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Www.epsltd.com Open Access: What does it mean? Discussion facilitated by David Worlock David Worlock Chairman Electronic Publishing Services Ltd London.

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Presentation on theme: "Www.epsltd.com Open Access: What does it mean? Discussion facilitated by David Worlock David Worlock Chairman Electronic Publishing Services Ltd London."— Presentation transcript:

1 Open Access: What does it mean? Discussion facilitated by David Worlock David Worlock Chairman Electronic Publishing Services Ltd London & New York Fiesole 2004 Collection Development Retreat

2 2/7 Fiesole 2004 Collection Development Retreat March UK House of Commons Select Committee on Science and Technology Enquiry on Scientific Publications  Written evidence from 125 individuals and organisations  Oral hearings have so far interviewed Blackwell, Wiley, Reed Elsevier, IOPP, OUP, PLoS, BioMed Central and Nature amongst others  Further hearings for librarians, academics and UK government  Report and findings likely for June

3 3/7 Fiesole 2004 Collection Development Retreat March How do we define Open Access publishing? Pay to publish, not pay to access Peer review, editorial process unchanged Copyright retained by author Acceptance payment made by author, or by university or research fund on his behalf NOT OAI Pre-print repositories

4 4/7 Fiesole 2004 Collection Development Retreat March 20 Questions in search of an Answer 1. 99% of researchers in the UK have “open” access already (Michael Mabe, to UK Parliamentary enquiry). In the developed world, does Open Access ever mean greater access? 2. Is Open Access a scholarly mass movement, or a sectarian enthusiasm by a small but vigorous theological interest? 3. Is copyright an issue in Open Access – wouldn’t current practice work as well on a license as it does on an assignment?

5 5/7 Fiesole 2004 Collection Development Retreat March 4. Is Open Access inherently unfair, in that large research- based universities – Cambridge, Harvard, MIT – will pay inestimably more than their less research-orientated peers? 5. Is Open Access inherently unfair, in that journals with high submission (and their rejection) rates will be forced to charge accepted authors more than less prestigious journals? 6. Is Open Access inherently unfair, in that the 35% of commercial users of research articles will get a free ride? 7. How do you ensure, beyond partial schemes like HINARI and AGORA, that developing world researchers get access if you don’t have Open Access? 8. Is Open Access more of a threat to the future of learned society publishing than it is to commercial publishing?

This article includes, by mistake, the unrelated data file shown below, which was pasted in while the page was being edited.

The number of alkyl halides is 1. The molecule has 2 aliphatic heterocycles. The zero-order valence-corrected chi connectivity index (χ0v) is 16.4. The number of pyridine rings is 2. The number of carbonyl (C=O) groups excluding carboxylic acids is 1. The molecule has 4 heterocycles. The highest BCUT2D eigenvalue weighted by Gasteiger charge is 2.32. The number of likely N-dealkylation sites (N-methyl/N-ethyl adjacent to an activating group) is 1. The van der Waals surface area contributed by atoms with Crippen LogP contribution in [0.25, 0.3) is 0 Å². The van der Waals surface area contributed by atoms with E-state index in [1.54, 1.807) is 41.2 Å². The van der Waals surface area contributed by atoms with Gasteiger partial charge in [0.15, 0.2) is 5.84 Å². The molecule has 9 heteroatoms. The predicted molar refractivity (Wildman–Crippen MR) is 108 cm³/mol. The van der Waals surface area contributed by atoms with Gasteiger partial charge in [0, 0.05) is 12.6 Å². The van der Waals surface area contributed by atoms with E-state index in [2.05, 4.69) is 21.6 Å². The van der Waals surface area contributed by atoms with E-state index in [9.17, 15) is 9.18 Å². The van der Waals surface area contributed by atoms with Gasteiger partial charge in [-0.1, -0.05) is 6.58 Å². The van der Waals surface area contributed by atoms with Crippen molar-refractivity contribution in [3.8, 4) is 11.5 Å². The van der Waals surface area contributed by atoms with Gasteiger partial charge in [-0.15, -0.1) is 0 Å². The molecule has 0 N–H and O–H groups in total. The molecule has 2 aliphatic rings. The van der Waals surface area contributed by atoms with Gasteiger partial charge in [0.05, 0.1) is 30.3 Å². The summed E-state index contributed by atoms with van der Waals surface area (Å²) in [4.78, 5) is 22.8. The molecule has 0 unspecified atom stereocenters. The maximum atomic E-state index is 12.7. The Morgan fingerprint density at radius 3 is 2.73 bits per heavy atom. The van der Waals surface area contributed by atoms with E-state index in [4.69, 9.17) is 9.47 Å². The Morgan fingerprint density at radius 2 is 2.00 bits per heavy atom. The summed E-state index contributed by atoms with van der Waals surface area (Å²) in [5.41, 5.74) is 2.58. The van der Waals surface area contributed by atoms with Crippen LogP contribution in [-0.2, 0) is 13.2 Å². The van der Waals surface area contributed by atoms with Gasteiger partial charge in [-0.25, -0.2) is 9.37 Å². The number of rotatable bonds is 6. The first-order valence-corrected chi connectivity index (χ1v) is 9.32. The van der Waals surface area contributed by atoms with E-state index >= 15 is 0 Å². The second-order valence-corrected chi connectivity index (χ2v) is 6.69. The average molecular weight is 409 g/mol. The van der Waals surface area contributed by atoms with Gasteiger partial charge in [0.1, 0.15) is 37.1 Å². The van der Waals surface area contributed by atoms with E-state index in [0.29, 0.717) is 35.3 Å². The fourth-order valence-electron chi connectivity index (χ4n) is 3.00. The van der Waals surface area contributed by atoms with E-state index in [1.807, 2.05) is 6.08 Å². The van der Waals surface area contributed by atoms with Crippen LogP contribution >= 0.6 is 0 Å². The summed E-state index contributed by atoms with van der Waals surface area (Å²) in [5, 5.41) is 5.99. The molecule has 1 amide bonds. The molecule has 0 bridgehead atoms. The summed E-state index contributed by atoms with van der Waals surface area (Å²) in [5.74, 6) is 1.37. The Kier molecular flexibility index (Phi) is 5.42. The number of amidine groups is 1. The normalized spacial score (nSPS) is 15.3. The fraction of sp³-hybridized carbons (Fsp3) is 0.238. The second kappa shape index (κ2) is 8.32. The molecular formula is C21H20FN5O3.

6 6/7 Fiesole 2004 Collection Development Retreat March 9. Are librarians in particular threatened by Open Access? Does it mean a more pronounced drive towards individual, research project and departmental repositories? 10. Is the Open Access publishing model fatally flawed? If revenue comes only from accepted articles, will Open Access publishers have to create capital reserves to even out years of lower than normal acceptance? 11. Will the financial model pressure the Open Access publisher to publish more than strict peer review would suggest was appropriate? 12. Will Open Access move us from a profit system to a patronage system, and corrupt peer review in the process?

7 7/7 Fiesole 2004 Collection Development Retreat March 13.Will Open Access hasten the end of print publishing – but also disenfranchise those who cannot work online? 14. What interest would Open Access publishing have in archival maintenance and preservation? 15.Wouldn’t it be fairer to charge submission fees as well as acceptance fees in the Open Access model? 16.If Open Access works, won’t the major commercial publishers adopt it anyway? Is the mixed publishing economy inevitable? 17. Is Open Access just a distraction from the fundamental changes in scholarly communications (mixed media articles; evidential database publishing; sector portals) or does it arise because of them?

8 8/7 Fiesole 2004 Collection Development Retreat March 18. Most of the Open Access models at present lose money– OUP, PLoS, BioMed Central, IOPP – and need charitable or commercial support to survive. How can they move into profitability without sharply raising prices for accepted articles? 19. Will Open Access publishers be able to invest in new technologies, more complex article preparation etc? 20. Is the real centre of the market now searching and seconding Publishing (Scopus v. Web of Knowledge) not primary publishing at all?


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